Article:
SPATIAL AND TEMPORAL DISTRIBUTION OF COLLEMBOLA IN ROADSIDE SOIL IN RELATION TO TRAFFIC DENSITY AND WIND DIRECTION
A.I. Al-Assiuty1, *M.A. Khalil1 and S.M. Abd-Allah2
1Faculty of Science, Tanta University, Tanta, Egypt. 2Faculty of Science, South Valley University, Sohag, Egypt.
* Corresponding author: e-mail: firstname.lastname@example.org
Accepted on April 21, 2005.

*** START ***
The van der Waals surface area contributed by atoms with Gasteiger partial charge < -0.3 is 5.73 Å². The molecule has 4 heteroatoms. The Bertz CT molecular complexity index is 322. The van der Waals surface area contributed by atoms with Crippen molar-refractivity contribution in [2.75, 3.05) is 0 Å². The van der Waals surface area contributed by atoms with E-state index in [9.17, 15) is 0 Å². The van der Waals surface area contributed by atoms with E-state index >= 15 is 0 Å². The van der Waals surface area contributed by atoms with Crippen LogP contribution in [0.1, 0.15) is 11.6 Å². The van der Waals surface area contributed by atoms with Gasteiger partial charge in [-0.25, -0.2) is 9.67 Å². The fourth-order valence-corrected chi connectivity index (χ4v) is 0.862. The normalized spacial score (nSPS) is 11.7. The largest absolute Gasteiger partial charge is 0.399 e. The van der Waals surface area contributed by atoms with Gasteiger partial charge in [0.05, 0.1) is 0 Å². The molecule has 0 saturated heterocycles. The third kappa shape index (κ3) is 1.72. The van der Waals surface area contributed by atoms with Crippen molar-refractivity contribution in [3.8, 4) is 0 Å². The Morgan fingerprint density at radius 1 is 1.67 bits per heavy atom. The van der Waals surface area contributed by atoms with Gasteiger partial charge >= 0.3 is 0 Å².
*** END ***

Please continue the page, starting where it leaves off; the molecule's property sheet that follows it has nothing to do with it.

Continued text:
To investigate the possible adverse effects of car exhaust on soil-living invertebrates in roadside verges, community studies were conducted in agricultural fields adjacent to roads of different traffic densities (1500, 650 and 90 vehicles per hour). Monthly soil samples were taken throughout a year along transects (5, 25, 50, 100 and 200 m) in both directions off the roads. Collembola were collected using modified Berlese funnels. Lead concentrations in soil increased with traffic density and were highest at the leeward side of the road. There was no influence of traffic density on levels of cadmium in roadside soil. Analysis of variance revealed that traffic density had a significant negative effect on collembolan abundance, but there were interactions with distance from the road and with wind direction. Abundance of Collembola was highest in summer and autumn. The distribution of Collembola along the transects was not correlated with the lead distribution. It is concluded that (i) heavy traffic may adversely affect abundance of Collembola in roadside soils, (ii) it remains unsure whether the effects can be attributed to lead accumulation alone or to other influences of heavy traffic, (iii) wind direction plays an important role in the distribution of traffic-related contaminants and their possible effects on soil Collembola.